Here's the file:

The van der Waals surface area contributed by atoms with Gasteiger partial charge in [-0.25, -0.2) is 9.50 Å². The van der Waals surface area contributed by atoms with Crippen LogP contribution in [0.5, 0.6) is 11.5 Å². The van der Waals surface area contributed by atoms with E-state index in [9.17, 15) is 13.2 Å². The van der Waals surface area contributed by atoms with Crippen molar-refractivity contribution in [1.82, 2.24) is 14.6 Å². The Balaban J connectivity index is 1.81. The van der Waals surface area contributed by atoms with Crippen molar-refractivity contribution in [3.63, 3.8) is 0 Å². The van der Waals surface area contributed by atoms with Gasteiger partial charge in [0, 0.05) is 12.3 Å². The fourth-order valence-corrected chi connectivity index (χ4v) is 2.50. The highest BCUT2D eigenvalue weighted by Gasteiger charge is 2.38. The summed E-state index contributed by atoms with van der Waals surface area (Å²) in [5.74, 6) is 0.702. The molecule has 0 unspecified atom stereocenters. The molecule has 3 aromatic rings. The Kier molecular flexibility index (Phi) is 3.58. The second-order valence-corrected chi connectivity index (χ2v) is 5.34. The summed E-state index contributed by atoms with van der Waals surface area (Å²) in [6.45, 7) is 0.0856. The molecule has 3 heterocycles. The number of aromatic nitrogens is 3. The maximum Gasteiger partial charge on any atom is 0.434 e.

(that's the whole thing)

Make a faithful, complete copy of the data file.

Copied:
The van der Waals surface area contributed by atoms with Gasteiger partial charge in [-0.25, -0.2) is 9.50 Å². The van der Waals surface area contributed by atoms with Crippen LogP contribution in [0.5, 0.6) is 11.5 Å². The van der Waals surface area contributed by atoms with E-state index in [9.17, 15) is 13.2 Å². The van der Waals surface area contributed by atoms with Crippen molar-refractivity contribution in [1.82, 2.24) is 14.6 Å². The Balaban J connectivity index is 1.81. The van der Waals surface area contributed by atoms with Crippen molar-refractivity contribution in [3.63, 3.8) is 0 Å². The van der Waals surface area contributed by atoms with Gasteiger partial charge in [0, 0.05) is 12.3 Å². The fourth-order valence-corrected chi connectivity index (χ4v) is 2.50. The highest BCUT2D eigenvalue weighted by Gasteiger charge is 2.38. The summed E-state index contributed by atoms with van der Waals surface area (Å²) in [5.74, 6) is 0.702. The molecule has 0 unspecified atom stereocenters. The molecule has 3 aromatic rings. The Kier molecular flexibility index (Phi) is 3.58. The second-order valence-corrected chi connectivity index (χ2v) is 5.34. The summed E-state index contributed by atoms with van der Waals surface area (Å²) in [6.45, 7) is 0.0856. The molecule has 3 heterocycles. The number of aromatic nitrogens is 3. The maximum Gasteiger partial charge on any atom is 0.434 e.